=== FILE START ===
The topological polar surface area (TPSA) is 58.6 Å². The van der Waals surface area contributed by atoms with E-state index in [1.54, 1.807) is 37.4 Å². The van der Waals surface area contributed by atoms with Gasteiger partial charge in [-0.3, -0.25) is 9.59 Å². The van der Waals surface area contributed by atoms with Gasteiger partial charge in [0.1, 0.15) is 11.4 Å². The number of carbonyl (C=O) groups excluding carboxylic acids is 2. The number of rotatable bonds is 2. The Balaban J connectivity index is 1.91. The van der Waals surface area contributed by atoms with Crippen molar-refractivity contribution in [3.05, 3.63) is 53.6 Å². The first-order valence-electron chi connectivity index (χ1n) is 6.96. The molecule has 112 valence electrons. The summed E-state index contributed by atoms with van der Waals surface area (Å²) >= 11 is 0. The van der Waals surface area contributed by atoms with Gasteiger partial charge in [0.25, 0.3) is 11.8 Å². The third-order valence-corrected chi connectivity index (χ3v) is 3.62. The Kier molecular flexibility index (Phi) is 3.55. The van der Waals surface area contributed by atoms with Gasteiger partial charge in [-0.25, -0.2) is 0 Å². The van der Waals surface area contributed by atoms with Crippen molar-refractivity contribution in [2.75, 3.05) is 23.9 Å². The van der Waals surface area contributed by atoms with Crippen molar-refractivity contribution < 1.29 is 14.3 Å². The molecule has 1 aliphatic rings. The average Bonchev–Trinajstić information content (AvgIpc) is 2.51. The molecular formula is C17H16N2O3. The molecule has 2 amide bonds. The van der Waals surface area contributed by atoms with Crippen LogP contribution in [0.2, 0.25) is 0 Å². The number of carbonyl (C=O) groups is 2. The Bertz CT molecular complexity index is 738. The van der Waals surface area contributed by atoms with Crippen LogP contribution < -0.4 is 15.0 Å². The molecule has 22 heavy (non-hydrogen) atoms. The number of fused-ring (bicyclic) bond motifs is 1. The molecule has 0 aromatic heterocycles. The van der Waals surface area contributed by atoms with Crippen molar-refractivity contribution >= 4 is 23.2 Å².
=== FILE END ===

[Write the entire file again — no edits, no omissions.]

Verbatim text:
The topological polar surface area (TPSA) is 58.6 Å². The van der Waals surface area contributed by atoms with E-state index in [1.54, 1.807) is 37.4 Å². The van der Waals surface area contributed by atoms with Gasteiger partial charge in [-0.3, -0.25) is 9.59 Å². The van der Waals surface area contributed by atoms with Gasteiger partial charge in [0.1, 0.15) is 11.4 Å². The number of carbonyl (C=O) groups excluding carboxylic acids is 2. The number of rotatable bonds is 2. The Balaban J connectivity index is 1.91. The van der Waals surface area contributed by atoms with Crippen molar-refractivity contribution in [3.05, 3.63) is 53.6 Å². The first-order valence-electron chi connectivity index (χ1n) is 6.96. The molecule has 112 valence electrons. The summed E-state index contributed by atoms with van der Waals surface area (Å²) >= 11 is 0. The van der Waals surface area contributed by atoms with Gasteiger partial charge in [0.25, 0.3) is 11.8 Å². The third-order valence-corrected chi connectivity index (χ3v) is 3.62. The Kier molecular flexibility index (Phi) is 3.55. The van der Waals surface area contributed by atoms with Gasteiger partial charge in [-0.25, -0.2) is 0 Å². The van der Waals surface area contributed by atoms with Crippen molar-refractivity contribution in [2.75, 3.05) is 23.9 Å². The van der Waals surface area contributed by atoms with Crippen molar-refractivity contribution < 1.29 is 14.3 Å². The molecule has 1 aliphatic rings. The average Bonchev–Trinajstić information content (AvgIpc) is 2.51. The molecular formula is C17H16N2O3. The molecule has 2 amide bonds. The van der Waals surface area contributed by atoms with Crippen LogP contribution in [0.2, 0.25) is 0 Å². The number of carbonyl (C=O) groups is 2. The Bertz CT molecular complexity index is 738. The van der Waals surface area contributed by atoms with Crippen LogP contribution < -0.4 is 15.0 Å². The molecule has 22 heavy (non-hydrogen) atoms. The number of fused-ring (bicyclic) bond motifs is 1. The molecule has 0 aromatic heterocycles. The van der Waals surface area contributed by atoms with Crippen molar-refractivity contribution >= 4 is 23.2 Å².